Just three weeks after Verizonannounced that it will carry the iPhone beginning in February, AT&T is dealt another blow as it faces a class action alleging that the carrier’s bills “systematically overstate the amount of data used on each data transaction involving an iPhone or iPad account,” and charge consumers for “phantom data traffic” that never existed in the first place.

The suit, filed in San Francisco, alleges that AT&T charges consumers for data transactions even if they disable their phones entirely. It compares the billing system to a “rigged gas pump charging you when you never even pulled your car into the station.”

Phantom data use

It is notoriously difficult to measure the amount of data a person uses in a single session. But lead plaintiff Patrick Hendricks got around the standard obstacles by hiring an independent consulting firm to manipulate the phone so that it didn’t receive any data at all. The firm turned off the phone, ensured that no applications or e-mail accounts were running, and then left it off for a full ten days.

When Hendricks received his bill, it showed that 2,292 kilobytes of data had been used during the subject period -- the equivalent of over 35 transactions.  

Overcharges for actual data use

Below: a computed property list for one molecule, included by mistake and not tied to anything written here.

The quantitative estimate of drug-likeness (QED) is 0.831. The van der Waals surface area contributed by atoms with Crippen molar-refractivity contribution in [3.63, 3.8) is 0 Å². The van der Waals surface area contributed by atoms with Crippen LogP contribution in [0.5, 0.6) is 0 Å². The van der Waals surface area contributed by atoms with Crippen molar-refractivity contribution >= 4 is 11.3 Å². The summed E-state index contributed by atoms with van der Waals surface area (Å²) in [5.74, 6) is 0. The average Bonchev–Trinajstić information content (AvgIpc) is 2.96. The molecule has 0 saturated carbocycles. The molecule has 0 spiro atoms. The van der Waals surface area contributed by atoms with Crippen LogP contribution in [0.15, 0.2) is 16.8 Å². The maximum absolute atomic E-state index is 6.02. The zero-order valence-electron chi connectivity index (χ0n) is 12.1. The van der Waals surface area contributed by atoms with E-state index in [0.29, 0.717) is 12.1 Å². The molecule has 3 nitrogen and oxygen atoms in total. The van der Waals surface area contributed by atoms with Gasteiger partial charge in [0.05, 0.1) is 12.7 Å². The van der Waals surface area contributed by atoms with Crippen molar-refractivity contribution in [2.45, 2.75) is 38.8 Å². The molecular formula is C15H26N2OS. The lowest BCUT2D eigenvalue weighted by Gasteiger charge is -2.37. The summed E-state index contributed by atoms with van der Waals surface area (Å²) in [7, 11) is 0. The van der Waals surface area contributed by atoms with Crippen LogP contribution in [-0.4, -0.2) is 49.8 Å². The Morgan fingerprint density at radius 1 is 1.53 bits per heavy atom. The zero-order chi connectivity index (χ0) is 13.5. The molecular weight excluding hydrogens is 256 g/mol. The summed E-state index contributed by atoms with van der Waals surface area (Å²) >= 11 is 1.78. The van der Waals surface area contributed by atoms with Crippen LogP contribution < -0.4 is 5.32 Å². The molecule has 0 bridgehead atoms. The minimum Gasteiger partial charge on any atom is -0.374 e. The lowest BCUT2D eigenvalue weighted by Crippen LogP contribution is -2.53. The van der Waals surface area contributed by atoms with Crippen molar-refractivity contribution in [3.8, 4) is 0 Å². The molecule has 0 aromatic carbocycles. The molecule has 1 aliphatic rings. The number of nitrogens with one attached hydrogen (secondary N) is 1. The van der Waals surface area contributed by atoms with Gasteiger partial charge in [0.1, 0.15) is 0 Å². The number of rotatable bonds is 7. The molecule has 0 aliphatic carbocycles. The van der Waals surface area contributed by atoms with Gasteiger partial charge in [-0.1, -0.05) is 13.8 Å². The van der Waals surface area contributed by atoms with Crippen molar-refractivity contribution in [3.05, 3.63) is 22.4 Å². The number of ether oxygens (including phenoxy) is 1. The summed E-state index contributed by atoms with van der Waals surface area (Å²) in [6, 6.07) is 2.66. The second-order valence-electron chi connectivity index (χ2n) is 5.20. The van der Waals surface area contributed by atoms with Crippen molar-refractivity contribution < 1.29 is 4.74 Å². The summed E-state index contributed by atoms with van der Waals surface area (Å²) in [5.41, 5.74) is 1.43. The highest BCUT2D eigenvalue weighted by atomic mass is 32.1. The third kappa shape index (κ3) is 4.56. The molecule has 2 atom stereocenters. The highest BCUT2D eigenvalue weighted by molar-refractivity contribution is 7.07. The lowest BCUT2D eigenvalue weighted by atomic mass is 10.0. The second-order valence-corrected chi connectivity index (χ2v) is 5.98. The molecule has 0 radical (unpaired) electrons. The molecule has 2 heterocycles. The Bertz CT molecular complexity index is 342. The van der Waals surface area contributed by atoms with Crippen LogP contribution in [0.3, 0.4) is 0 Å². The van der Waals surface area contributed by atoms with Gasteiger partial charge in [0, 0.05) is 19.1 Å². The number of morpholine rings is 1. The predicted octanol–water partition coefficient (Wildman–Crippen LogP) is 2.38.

The complaint also says that, for transactions which actually do take place, the carrier charges too much. According to the complaint, web traffic was typically overstated by between seven and 14 percent, although sometimes that figure reached as high as a whopping 300 percent.

“So, for example,” the complaint explains, “if an iPhone user downloads a 50 KB website, AT&T’s bill would typically overstate the traffic as 53.5 KB (a 7% overcharge) to as high as 150 KB (a 300% overcharge).”

Small overcharges add up

Although the overcharges have only a “modest effect” on a single consumer, they could make up a “significant portion” of AT&T’s data-derived revenue, the suit alleges.

“A customer cheated by a rigged gas pump may not notice the small fractions of a gallon missing from his tank,” the suit points out, “but the station owner can boost his revenues by repeating the trick again and again to overcharge a large number of customers by a little bit apiece. The same is true with respect to AT&T’s rigged data billings.”

The suit alleges breach of contract, unjust enrichment, and violation of California’s Unfair Competition Law. Hendricks is seeking compensatory and punitive damages, and an injunction preventing AT&T from continuing to overcharge consumers.

The suit is one of the few iPhone-related pieces of litigation that doesn’t target Apple itself. AT&T Mobility, LLC is the sole named defendant.